Do you remember your first encounter with archaeology? Quite likely it was a movie, TV show, or perhaps a book. Regardless of the medium, the first few encounters with archaeology likely shaped your conceptions about the field as a whole. As a result of the overarching giants such as Indiana Jones and Tomb Raider, parts of the general population view archaeology as an adventure, a dramatic experience full of danger and hardships at every turn that leads to a priceless artifact.
Movies such as these are examples of popular culture, elements of culture or media that are widely available to the general population and are not restricted to educated professionals. In Joe Dantes Looney Tunes: Back in Action (2003), Damien DJ Drake Jr. (Brendan Fraser) is on a quest to find the Blue Monkey diamond, an artifact that possess supernatural powers, after he learns that his father has been kidnapped. His father, a famous actor who is actually a spy in real life, leaves a cryptic message and tells his son to finish his important mission.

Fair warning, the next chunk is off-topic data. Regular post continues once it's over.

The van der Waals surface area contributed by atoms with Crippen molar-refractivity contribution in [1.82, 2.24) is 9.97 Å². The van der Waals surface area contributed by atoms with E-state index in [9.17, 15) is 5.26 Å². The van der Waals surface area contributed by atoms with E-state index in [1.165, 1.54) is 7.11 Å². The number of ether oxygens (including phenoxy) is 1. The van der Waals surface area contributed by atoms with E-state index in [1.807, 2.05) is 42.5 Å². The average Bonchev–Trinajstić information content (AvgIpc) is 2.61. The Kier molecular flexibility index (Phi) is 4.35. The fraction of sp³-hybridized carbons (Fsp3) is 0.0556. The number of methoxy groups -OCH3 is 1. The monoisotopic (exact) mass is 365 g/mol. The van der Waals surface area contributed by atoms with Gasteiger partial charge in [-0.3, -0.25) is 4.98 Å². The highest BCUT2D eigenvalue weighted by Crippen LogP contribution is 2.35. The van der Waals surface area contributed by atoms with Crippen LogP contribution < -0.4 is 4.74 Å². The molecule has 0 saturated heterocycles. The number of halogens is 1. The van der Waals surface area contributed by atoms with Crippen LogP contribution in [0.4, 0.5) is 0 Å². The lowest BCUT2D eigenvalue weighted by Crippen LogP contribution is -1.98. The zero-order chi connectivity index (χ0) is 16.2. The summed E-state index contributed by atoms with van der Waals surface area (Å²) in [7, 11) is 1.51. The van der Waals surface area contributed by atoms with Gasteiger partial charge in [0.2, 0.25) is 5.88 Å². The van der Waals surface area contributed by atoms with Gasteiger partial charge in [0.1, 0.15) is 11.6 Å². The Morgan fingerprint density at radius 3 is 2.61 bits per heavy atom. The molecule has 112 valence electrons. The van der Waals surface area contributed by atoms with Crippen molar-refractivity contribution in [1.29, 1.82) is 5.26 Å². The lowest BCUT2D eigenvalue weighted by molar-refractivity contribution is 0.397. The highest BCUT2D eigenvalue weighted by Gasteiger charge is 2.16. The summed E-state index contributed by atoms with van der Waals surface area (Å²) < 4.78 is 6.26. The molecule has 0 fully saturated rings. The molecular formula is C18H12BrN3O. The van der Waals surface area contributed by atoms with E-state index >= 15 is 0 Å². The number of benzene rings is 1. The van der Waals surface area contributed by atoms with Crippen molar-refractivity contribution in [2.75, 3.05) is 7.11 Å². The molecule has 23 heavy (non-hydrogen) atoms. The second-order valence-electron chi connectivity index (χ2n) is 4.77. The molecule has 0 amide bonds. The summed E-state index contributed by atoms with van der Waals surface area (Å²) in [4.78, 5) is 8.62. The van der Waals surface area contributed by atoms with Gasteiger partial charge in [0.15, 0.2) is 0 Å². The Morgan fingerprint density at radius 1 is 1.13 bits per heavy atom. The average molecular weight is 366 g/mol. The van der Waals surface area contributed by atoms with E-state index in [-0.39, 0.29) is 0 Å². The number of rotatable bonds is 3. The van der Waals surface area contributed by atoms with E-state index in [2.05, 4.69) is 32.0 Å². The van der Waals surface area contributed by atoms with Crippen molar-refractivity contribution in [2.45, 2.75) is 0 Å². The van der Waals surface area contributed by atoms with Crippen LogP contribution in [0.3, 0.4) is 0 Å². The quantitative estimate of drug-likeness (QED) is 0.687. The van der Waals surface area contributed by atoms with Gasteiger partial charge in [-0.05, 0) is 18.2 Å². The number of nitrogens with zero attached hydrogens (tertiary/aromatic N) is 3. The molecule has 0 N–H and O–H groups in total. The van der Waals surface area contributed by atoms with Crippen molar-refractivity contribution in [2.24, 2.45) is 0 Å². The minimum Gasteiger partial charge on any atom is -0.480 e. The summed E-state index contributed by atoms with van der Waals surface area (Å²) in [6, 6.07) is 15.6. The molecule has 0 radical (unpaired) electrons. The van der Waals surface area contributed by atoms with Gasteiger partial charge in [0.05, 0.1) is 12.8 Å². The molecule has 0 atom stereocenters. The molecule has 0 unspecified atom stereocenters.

The quest for the Blue Monkey diamond leads DJ to team up with Bugs Bunny, Daffy Duck, and Kate Houghton (Jenna Elfman). On their way to locate and destroy the artifact, they are taken to various locations around the world and face trials and hardships at every turn. Looney Tunes: Back in Action (2003) highlights an assortment of popular archaeological stereotypes that are used in a variety of media, such as movies and books. Although popular culture has allowed for the increased awareness and interest in archaeology, it has also introduced various stereotypes that are detrimental to the working professionals in the field.